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Is exercise addiction socially acceptable at gyms? Study finds little difference in social support between people at risk for exercise addiction and those not at risk.

Certain behaviors are often socially accepted and even encouraged when they’re considered productive, regardless of potential health risks. This can include behaviors like exercising, dieting, and working. Frequent exercise is generally seen as a sign of a healthy lifestyle, but what happens if exercise habits become extreme to the point of addiction? It’s difficult to draw the line between a healthy commitment to fitness versus an excessive and potentially harmful behavior.

A research team in the department of psychology at the University of Southern Denmark wanted to know whether the amount of support from family and friends changes in the case of extreme exercise, or if they continue encouragement as usual. They also wanted to know if scientists should change the way they measure addiction when the addictive behavior is considered positive.

To better understand this, the researchers conducted a study involving over 500 fitness center members. The members filled out an anonymous survey to determine their risk of exercise addiction. This survey—called the Exercise Addiction Inventory (EAI)—takes into account several factors based on behavioral addictions. This includes factors like how much the person prioritizes exercise, how much support for exercise they receive from the people in their life, and if exercise causes conflicts in their relationships with others. Participants answered the questions on a 5-point scale, from “totally disagree” (1) to “totally agree” (5). They also answered whether they continue exercise during illness/injury and whether they suffer from an eating disorder.

In order to analyze the results, researchers separated the data into a group of people with high risk for exercise addiction versus a group with low risk. High risk exercisers were more likely to exercise 8 hours or more per week, continue exercise during illness/injury, and were more likely to have an eating disorder. Meanwhile, low risk exercisers showed less of these behaviors. High risk participants also had higher scores when asked if they believed they had an exercise addiction.

After data analysis, it seemed one factor stayed the same between the two groups: the level of support from friends and families. The researchers found no major difference in support for high risk and low risk exercisers, with the exception of people with eating disorders. Those with eating disorders were less likely to receive support for exercise activities. This doesn’t mean exercise addiction in itself was viewed as negative, only that it is seen as negative when paired with eating disorders.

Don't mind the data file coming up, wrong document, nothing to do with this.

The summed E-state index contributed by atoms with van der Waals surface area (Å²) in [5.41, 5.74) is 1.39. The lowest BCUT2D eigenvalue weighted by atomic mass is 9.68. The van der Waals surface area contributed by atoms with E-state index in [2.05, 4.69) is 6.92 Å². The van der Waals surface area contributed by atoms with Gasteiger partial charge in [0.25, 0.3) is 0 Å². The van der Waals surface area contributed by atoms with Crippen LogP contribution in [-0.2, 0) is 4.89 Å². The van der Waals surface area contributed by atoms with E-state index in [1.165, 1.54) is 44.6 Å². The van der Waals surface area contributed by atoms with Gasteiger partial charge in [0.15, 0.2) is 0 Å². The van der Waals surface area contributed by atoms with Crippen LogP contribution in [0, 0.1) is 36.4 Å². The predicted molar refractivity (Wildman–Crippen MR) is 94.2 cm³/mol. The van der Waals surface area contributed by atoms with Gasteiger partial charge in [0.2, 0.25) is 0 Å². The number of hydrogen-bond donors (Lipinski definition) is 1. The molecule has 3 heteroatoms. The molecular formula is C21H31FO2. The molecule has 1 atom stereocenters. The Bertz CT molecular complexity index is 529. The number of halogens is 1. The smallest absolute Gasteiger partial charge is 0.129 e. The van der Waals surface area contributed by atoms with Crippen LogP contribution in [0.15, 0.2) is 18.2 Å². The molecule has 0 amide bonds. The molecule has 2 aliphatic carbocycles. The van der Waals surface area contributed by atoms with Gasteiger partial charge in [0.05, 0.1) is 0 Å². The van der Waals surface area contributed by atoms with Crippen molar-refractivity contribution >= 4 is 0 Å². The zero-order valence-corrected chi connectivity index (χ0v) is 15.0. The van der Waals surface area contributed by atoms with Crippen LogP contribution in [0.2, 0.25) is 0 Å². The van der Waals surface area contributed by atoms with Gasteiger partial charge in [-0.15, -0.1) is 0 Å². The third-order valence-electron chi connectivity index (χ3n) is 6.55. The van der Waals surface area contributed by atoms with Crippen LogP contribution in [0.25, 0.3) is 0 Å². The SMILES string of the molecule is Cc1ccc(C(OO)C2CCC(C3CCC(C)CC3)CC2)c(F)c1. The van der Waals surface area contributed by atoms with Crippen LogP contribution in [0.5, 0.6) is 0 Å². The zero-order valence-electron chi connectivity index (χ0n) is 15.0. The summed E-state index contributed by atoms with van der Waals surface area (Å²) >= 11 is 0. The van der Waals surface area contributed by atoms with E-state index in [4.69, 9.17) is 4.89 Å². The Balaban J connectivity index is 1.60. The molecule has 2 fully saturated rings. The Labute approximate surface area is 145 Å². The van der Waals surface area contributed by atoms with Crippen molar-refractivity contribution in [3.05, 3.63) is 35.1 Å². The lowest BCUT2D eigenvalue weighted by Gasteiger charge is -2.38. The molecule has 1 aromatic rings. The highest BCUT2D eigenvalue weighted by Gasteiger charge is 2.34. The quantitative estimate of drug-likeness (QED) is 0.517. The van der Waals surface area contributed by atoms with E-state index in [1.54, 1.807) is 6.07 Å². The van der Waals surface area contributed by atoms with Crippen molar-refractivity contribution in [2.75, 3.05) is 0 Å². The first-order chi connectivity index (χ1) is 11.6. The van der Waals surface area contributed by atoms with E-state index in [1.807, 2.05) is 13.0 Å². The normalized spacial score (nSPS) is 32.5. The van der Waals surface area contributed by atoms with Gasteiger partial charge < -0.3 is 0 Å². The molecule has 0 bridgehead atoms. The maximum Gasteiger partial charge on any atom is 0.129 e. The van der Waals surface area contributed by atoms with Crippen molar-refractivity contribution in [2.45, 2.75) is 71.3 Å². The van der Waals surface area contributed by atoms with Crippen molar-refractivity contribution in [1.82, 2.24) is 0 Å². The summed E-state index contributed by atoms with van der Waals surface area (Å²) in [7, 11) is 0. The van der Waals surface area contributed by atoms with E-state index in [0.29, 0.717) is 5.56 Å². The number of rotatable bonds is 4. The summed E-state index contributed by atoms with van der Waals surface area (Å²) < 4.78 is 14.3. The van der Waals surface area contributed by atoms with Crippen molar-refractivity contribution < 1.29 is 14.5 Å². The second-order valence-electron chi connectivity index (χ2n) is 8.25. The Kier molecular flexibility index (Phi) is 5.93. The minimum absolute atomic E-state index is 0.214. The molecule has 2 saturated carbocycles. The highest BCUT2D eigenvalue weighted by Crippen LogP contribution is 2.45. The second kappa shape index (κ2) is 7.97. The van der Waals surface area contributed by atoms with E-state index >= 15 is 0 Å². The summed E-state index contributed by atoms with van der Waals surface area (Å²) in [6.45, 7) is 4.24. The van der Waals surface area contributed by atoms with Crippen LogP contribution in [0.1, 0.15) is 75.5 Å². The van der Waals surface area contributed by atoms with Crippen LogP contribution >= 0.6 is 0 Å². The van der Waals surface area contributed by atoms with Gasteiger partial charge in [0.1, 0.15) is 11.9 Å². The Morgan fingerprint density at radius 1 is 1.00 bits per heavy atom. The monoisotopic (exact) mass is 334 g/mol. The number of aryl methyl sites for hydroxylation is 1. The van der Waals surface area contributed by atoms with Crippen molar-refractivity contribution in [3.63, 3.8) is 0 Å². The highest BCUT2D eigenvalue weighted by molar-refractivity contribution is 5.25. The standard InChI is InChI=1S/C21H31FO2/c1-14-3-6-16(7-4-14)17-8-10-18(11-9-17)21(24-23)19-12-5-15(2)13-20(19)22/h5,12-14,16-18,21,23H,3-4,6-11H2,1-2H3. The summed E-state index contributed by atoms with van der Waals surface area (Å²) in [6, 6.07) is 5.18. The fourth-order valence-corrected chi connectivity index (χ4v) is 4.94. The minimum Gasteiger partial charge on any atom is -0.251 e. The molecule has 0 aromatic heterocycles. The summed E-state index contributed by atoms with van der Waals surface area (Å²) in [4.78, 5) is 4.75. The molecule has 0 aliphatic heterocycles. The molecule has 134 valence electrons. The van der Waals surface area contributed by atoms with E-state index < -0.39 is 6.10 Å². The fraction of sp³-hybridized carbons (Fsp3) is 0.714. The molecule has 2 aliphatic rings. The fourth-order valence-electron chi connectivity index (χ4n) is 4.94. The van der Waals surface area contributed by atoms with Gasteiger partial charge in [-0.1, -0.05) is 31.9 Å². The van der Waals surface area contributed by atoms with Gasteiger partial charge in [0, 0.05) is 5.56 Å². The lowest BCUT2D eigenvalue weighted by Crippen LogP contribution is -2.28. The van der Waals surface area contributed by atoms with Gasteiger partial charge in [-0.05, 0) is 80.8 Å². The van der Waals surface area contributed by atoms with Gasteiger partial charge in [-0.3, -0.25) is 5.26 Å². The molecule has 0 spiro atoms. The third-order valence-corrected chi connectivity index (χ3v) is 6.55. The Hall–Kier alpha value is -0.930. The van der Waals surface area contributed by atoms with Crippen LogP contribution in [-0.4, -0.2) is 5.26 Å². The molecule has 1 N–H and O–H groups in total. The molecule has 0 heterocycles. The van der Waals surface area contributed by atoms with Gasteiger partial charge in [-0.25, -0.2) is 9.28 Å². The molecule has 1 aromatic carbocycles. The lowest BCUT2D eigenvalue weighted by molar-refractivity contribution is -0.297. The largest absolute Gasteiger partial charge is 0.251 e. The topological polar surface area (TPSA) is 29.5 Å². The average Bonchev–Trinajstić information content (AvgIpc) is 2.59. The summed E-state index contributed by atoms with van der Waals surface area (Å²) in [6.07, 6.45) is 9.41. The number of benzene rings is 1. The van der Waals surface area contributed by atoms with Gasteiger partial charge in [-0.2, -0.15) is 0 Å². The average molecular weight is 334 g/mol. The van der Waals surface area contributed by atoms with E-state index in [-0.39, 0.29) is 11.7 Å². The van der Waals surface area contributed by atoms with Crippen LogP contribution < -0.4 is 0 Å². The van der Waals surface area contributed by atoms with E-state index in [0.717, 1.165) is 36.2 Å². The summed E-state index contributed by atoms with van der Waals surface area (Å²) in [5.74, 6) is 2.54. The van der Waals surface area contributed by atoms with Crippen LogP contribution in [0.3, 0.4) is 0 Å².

Even when the data was analyzed without the eating disorder cases, the high risk exercisers received a similar amount of social support as the low risk exercisers. These results suggest that addictive exercise behavior is generally socially accepted and encouraged, possibly to the point of extremes that result in injury and overload.

However, because of these results, researchers also proposed that the exercise addiction inventory may not be entirely reliable for measuring exercise addiction risk. For example, a possible symptom of exercise addiction used in the survey is “conflicts with family and friends”. “Conflicts with family and friends” is used as a diagnostic tool in cases like substance abuse or gambling, but the researchers questioned whether this criteria still applies when the addictive behavior (exercise) is seen as positive and healthy. After all, the survey might wrongly suggest someone doesn’t have an addictive behavior just because they don’t have conflicts with family or friends. But of course, these conflicts may not happen if the behavior is socially accepted like exercise. So this particular question in the survey doesn’t seem reliable for cases like this, although the overall survey is a good start. They proposed that the survey should ask about negative health consequences instead, like in the Bergen Workaholic Scale, which aims to test whether a person has a work addiction.

The researchers suggest further studies should be done with more reliable tools to measure people’s experiences. This is because some questions in the survey weren’t standardized to make the answers consistently valid. They also feel the data could have been influenced by the way they gathered the answers, such as participants who were close at hand during one specific point in time. They suggest a more careful approach to eliminate possible bias. Other factors that affect support of exercise—not just eating disorders—should also be explored, like gender, type of exercise, and use of supplements or steroids. With more careful and thought-out studies, exercise addiction may be taken more seriously as a potentially harmful behavior.

Article Information

Edited By: Mary Sabuda
Source: Is exercise addiction in fitness centers a socially accepted behavior?
Publication Date: 9/27/2017

Paper Author(s): Mia Beck Lichtenstein, Bolette Emborg, Simone Daugaard Hemmingsen, Nina Beck

Paper Institution(s): Aarhus University, University of Southern Denmark Centre for Telepsychiatry and Department of Psychiatry, Odense University Hospital Mental Health Services,

Featured Image Source: https://pixabay.com/en/fitness-weight-lifting-dumbbells-375472/